Of the many signs that motivated me to leave corporate, there's one Aha moment that stands out.
I was walking home after work. I hated my job but loved these walks. They allowed me to shake off the absurdities of my workday and daydream about what I wanted instead.
On this day, I was really pushing my imagination as far as it could go.
I suddenly realized: no one was going to stop me from creating the business I wanted except for me. It was at once empowering and terrifying. I was completely free to create the career I wanted...if I allowed myself.
I needed to make some real changes internally if I wanted the external career that matched my vision:
I HATED asking for help, making mistakes, and not being good at things.
I was terrified of leaving a steady paycheck.
I wasn't sure I had what it took to succeed.
I knew I had to get over these beliefs (and many others) if I was going to be happy in any career, let alone create a business with the fulfillment, flexibility, and income I wanted.
The people I work with get this, too. They know that their own thinking and habits play a major role in their career happiness.
Of course, having a boss that advocates for you, co-workers that have your back, and a role that is meaningful go a long way.
But if you have trouble advocating for yourself, setting boundaries, and recognizing your own value, you're going to struggle to find those opportunities--not to mention succeed once you get there.
Yes, changing your career can substantially improve your circumstances. But just like in relationships, if you don't want your baggage to ruin the experience, you have to work through it.
A new job doesn't make you less risk-averse. It doesn't make you value yourself more. It doesn't tame your fears. You won't suddenly be able to manage your time better or stop doubting yourself. You'll won't magically stop hiding or settling.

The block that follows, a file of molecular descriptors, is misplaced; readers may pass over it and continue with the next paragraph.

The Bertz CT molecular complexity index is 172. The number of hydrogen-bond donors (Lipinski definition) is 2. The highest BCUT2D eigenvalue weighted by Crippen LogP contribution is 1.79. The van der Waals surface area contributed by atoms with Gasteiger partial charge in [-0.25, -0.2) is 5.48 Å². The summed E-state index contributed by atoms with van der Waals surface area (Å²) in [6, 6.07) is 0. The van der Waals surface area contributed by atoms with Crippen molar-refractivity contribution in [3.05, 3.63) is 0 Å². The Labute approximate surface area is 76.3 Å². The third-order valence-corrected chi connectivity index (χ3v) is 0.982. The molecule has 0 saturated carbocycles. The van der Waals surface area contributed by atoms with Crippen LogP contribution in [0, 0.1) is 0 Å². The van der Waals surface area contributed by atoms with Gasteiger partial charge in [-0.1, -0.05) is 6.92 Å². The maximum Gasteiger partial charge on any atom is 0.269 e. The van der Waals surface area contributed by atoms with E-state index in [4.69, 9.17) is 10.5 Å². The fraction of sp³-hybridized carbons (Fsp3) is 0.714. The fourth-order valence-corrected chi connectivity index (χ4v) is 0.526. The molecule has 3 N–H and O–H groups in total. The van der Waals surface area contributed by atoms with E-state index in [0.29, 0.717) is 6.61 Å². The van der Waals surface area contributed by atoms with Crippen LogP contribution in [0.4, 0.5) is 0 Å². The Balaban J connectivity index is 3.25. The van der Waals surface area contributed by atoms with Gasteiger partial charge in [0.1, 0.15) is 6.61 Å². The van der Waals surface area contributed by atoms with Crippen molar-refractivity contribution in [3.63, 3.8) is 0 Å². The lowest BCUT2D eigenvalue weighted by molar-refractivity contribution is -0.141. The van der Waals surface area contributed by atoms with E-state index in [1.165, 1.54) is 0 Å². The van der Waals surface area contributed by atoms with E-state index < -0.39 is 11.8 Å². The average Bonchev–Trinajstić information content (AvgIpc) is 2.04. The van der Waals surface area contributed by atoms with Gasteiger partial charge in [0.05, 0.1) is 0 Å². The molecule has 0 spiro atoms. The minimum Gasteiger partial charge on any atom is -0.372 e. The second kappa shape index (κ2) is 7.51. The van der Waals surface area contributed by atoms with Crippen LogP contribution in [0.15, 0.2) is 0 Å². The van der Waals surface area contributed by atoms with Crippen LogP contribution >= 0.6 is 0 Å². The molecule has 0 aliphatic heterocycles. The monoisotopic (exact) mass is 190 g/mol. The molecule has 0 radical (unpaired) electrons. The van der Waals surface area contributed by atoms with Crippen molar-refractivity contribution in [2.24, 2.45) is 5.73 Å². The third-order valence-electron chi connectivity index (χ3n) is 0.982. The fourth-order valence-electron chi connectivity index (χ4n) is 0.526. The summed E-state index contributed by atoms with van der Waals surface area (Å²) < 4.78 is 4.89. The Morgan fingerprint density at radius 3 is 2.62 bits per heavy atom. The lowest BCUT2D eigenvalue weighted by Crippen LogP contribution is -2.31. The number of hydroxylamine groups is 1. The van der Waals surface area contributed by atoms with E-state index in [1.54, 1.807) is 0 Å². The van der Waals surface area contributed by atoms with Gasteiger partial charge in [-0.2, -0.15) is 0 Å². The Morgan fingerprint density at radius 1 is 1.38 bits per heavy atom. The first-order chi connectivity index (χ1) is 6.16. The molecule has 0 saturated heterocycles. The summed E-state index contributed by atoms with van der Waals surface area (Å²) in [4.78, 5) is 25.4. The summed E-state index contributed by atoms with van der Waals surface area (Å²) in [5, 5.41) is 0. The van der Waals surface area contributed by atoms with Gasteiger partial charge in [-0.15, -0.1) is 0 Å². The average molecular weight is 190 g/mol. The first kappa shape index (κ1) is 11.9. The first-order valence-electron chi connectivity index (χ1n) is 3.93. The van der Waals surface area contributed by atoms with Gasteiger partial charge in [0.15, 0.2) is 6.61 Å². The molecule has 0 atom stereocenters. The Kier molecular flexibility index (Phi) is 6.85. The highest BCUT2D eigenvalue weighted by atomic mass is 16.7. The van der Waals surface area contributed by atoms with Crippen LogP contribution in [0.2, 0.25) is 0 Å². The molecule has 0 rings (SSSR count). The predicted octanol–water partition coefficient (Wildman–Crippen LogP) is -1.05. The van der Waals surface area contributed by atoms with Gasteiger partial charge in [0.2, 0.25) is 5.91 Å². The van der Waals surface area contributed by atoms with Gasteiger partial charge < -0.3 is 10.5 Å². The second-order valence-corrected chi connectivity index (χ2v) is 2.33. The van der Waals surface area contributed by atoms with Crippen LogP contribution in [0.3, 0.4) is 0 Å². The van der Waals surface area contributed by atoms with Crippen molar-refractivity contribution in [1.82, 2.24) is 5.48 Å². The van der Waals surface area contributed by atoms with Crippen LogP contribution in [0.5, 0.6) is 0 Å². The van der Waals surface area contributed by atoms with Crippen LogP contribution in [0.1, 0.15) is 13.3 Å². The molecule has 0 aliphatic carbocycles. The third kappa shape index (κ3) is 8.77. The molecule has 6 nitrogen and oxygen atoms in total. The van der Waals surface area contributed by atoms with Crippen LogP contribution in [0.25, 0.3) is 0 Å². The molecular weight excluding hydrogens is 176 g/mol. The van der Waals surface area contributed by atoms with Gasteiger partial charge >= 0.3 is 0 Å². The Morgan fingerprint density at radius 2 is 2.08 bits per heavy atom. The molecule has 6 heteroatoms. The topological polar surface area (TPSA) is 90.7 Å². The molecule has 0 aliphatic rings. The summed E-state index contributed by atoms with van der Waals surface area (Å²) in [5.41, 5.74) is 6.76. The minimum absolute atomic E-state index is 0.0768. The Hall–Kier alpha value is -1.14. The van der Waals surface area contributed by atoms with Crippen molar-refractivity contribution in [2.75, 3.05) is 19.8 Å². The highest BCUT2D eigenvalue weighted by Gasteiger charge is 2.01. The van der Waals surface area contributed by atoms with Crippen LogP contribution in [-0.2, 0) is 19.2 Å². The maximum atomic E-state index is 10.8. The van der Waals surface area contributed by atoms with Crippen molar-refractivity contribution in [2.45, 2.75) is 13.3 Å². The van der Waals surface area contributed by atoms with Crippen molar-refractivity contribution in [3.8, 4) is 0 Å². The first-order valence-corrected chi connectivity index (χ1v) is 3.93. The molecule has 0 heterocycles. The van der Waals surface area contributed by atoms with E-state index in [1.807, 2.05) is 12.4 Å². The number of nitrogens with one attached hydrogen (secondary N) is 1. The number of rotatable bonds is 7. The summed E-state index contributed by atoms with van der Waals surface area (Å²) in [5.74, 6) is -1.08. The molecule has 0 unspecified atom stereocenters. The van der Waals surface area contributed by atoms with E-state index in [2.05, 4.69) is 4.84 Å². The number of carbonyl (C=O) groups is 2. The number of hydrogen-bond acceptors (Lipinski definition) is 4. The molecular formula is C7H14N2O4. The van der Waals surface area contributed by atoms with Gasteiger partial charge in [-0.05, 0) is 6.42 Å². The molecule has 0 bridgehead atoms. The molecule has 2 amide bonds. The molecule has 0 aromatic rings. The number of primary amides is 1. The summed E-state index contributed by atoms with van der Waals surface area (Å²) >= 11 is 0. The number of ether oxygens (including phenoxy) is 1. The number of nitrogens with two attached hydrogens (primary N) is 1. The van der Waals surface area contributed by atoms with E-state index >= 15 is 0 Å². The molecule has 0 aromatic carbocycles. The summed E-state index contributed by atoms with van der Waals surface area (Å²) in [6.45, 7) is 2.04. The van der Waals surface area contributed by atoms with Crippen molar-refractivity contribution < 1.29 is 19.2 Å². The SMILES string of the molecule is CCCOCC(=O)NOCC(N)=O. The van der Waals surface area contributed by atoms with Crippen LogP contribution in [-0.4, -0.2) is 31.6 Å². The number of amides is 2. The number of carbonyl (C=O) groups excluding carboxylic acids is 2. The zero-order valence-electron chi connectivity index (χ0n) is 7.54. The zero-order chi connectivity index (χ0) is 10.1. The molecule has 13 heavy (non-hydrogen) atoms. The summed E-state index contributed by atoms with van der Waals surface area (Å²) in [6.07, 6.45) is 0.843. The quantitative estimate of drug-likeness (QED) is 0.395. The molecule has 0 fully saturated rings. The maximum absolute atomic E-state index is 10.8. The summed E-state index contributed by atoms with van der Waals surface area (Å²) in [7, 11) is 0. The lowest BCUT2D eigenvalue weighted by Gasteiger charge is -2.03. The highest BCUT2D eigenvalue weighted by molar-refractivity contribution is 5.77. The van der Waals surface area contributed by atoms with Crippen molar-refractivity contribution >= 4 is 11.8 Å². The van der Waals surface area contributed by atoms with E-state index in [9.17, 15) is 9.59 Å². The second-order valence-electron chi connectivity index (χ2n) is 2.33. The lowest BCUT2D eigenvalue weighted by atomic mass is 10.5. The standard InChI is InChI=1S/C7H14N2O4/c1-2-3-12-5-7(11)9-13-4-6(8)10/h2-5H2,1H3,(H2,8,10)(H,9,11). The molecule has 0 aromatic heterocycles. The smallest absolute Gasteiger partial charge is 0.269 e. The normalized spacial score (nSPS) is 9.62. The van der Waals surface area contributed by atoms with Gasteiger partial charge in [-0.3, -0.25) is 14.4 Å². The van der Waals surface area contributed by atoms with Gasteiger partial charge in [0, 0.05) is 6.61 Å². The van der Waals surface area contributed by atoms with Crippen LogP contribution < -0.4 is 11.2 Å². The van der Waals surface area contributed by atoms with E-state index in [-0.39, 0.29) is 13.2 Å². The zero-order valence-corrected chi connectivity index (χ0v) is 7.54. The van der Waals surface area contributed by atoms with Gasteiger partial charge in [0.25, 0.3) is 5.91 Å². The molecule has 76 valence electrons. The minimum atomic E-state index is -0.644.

Until you unpack the beliefs that are holding you back, you and everyone around you will be robbed of your full potential.
Here's the kicker: the very things you're trying to get away from are poised to reemerge in your shiny new gig to hold you back in spectacular ways. Unless you address them.
Going after a new opportunity without doing the real work is like rearranging the deck chairs while the Titanic sinks.
When you do the work to understand what's really driving your unhappiness, and what makes you happy instead, then and only then can you achieve real and lasting success.
That's why career change is really an inside job. It's doing the inner work to truly understand yourself AND connect the dots to work you love that pays.
It’s also why many people who jump into something new still aren’t happy. Because they haven’t gotten to the core of what’s really going on. Ask me how I know!
Career success starts with who you are and who you want to be. When you get clear on that, the opportunities start to appear.
I talk a lot about my work being transformational. But the transformation doesn't refer to the magnitude of my clients' career change. It's about them fundamentally shifting how they view themselves, recognizing the value they have to offer the world, and realizing how much power they have to improve their work and life.
For some, this is doing work that looks quite different. Others find there's less external reinvention than they thought.
To succeed and continue to grow in our careers, the real changes come from within.
If you're ready to do the real work to find a career you love, email me with the subject line, "I believe career change is an inside job."
I can't wait to hear from you.
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